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KUALA LUMPUR, Oct 26 — In just one week, Syed Azmi Alhabshi, a budding Muslim activist, discovered what it was like to be thrown into the spotlight for daring to challenge the status quo in his country.
After last Sunday’s “I Want to Touch a Dog” event, a programme to offer Malay Muslims here the opportunity to pet canines, an animal that many in the community regard as culturally taboo, the youth found himself the topic of conversations all around.
Although many saluted him as a hero, a number of Muslim conservatives were quick to paint him as a villain, calling him a traitor to Islam and even accusing him of being a Christian and a follower of the deviant Shiah sect.
On his personal mobile phone and across all social media platforms, Syed Azmi was inundated over the past week with insults and painful criticisms, and even threats on his life.
According to his lawyer, in just a few hours on Friday, unread WhatsApp messages on Syed Azmi’s phone snowballed to nearly 2,000 messages.
As a result, the bespectacled young Malay was forced to seek police protection and even went into hiding, emerging only briefly yesterday to apologise for his alleged transgressions towards Muslims here.
“With a sincere heart, my intention to organise this programme is because of Allah SWT and not to memesongkan (distort) the faith, change religious laws, make fun of ulamas (religious scholars) or encourage liberalism,” he said, reading from a prepared statement.
Syed Azmi’s apology resonated loudly with his supporters online, many who urged critics to forgive the youth and shelve the issue.
On microblogging site Twitter, several users said they accept Syed Azmi’s apology. Others went a step further to highlight his string of past accomplishments, lamenting that his charitable works now appear to have been wiped out by one single controversial event that he had allegedly mishandled.
A Twitter user known as Shafiq Maharidan said yesterday: “Now that he apologized, we should accept it. I’m quite sure he learnt his lesson. He’s a good man after all.
“Well, judging from pictures of lots of charity and humanity events he’s been doing on his FB, I’m sure he’s a good man,” the same user tweeted, adding that he hoped Syed Azmi would become a better person and be more motivated to help others.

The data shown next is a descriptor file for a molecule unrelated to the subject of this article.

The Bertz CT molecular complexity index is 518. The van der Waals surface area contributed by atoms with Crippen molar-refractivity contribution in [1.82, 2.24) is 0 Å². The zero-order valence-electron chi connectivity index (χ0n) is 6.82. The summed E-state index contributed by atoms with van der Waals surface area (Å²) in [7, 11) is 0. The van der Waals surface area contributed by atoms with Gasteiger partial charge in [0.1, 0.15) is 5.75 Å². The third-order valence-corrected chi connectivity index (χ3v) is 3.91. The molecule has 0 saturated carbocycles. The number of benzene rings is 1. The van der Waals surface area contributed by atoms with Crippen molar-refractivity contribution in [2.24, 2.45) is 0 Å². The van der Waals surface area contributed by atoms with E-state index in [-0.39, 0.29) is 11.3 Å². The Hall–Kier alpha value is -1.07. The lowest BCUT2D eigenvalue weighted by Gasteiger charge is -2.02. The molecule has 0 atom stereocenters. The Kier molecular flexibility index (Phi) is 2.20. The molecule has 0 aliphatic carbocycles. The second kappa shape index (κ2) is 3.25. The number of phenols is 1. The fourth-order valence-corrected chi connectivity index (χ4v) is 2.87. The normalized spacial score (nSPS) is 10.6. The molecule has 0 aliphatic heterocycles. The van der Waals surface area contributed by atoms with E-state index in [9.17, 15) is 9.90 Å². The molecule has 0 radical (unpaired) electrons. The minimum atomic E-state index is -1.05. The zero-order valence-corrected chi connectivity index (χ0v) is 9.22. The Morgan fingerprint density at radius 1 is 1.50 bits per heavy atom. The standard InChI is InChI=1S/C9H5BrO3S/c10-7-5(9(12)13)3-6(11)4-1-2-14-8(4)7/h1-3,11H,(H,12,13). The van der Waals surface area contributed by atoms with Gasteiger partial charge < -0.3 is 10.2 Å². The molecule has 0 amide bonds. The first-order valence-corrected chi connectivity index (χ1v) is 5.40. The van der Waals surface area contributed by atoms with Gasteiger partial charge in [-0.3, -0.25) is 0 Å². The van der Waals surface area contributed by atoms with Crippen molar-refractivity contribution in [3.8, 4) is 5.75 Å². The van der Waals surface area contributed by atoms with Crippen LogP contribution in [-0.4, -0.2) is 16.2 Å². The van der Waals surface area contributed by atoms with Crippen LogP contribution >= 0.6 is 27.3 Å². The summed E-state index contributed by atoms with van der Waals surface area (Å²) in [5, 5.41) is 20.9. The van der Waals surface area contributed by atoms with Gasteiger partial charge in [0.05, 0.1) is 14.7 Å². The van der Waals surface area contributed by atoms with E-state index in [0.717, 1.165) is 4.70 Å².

Yesterday, “I Want to Touch a Dog” event co-organiser Norhayati Ismail also defended Syed Azmi as a faithful Muslim, adding that they had collaborated on charity projects such as the collection of hundreds of boxes of food for the poor during Ramadhan and aiding those living on the streets.
On Syed Azmi’s Facebook account, a supporter posted a link containing a list of his past 16 awareness and charity projects, including “Project Make It Right” – a campaign where public transport users were encouraged to give up their seats for pregnant women.
Joining the public discussion, PAS MP Khalid Samad took to Twitter to ask if Syed Azmi’s accusers would now apologise for demonising the youth.
Khalid was alluding to rumours being circulated on social media accusing Syed Azmi of being a covert Christian or a Muslim from the banned Shiah sect – which the latter’s lawyer Syahredzan Johan said yesterday were defamatory claims.
Other Internet users voiced concern over how those who disagreed with Syed Azmi’s actions were resorting to threats to kill him.
In response to Syed Azmi’s apology, Twitter user Aina Kamilah said: “It’s ok Syed Azmi. We understand. But I don’t understand why some ppl give death threats to you and others involved.”
Another Twitter user, who went by the name of Dafinah Azman, said: ”don’t get why he was receiving any threats. he shouldn’t be apologising for doing something right.”
“What Syed Azmi did wasn’t “HARAM” nor “illegal”. Please tell me what he has to apologize for besides conflicting with “mainstream” opinion?” asked a Twitter user known as Rohan Javet Beg.
Others gave a mixed response, including Umno’s Dr Fathul Bari Mat Jahya who opposed the event but disagreed with the threats to Syed Azmi’s life.
“Walaupun sy x stuju dgn kmpen “touch a dog”,tp sy juga mngutuk skerasnya ugutan bunuh ke atas Syed Azmi.Kita perlu bijak mngurus Khilaf!” the religious cleric wrote. (Although I don’t agree with the ‘touch a dog’ campaign, but I also strongly condemn the death threat on Syed Azmi. We have to manage errors wisely!)
Facebook group “Anti Pakatan Rakyat”, whose page has 105.695 likes, sneered at Syed Azmi’s apology, saying in a post with a photograph of him during the press conference yesterday: “Minta maaf ke tu sambil tersenyum.. Macam tiada sesalan langsung..Malunya ada Melayu macam ni..” (Is that an apology while smiling..As if there is no regrets at all..Shameful to have a Malay like this).
Other Twitter users were fed up with the one-week-old controversy and said it was time to move on, with the holder of the Twitter account @brianlian saying: “People are still talking about the touch-a-dog thing? Malaysians sure love to dwell on petty issues.”
The “I Want to Touch a Dog” event at the Central Park in Bandar Utama, Selangor last Sunday drew nearly 200 volunteers and dog owners and gave Malay-Muslims the opportunity to pet canines, an animal that many in the community regard as culturally.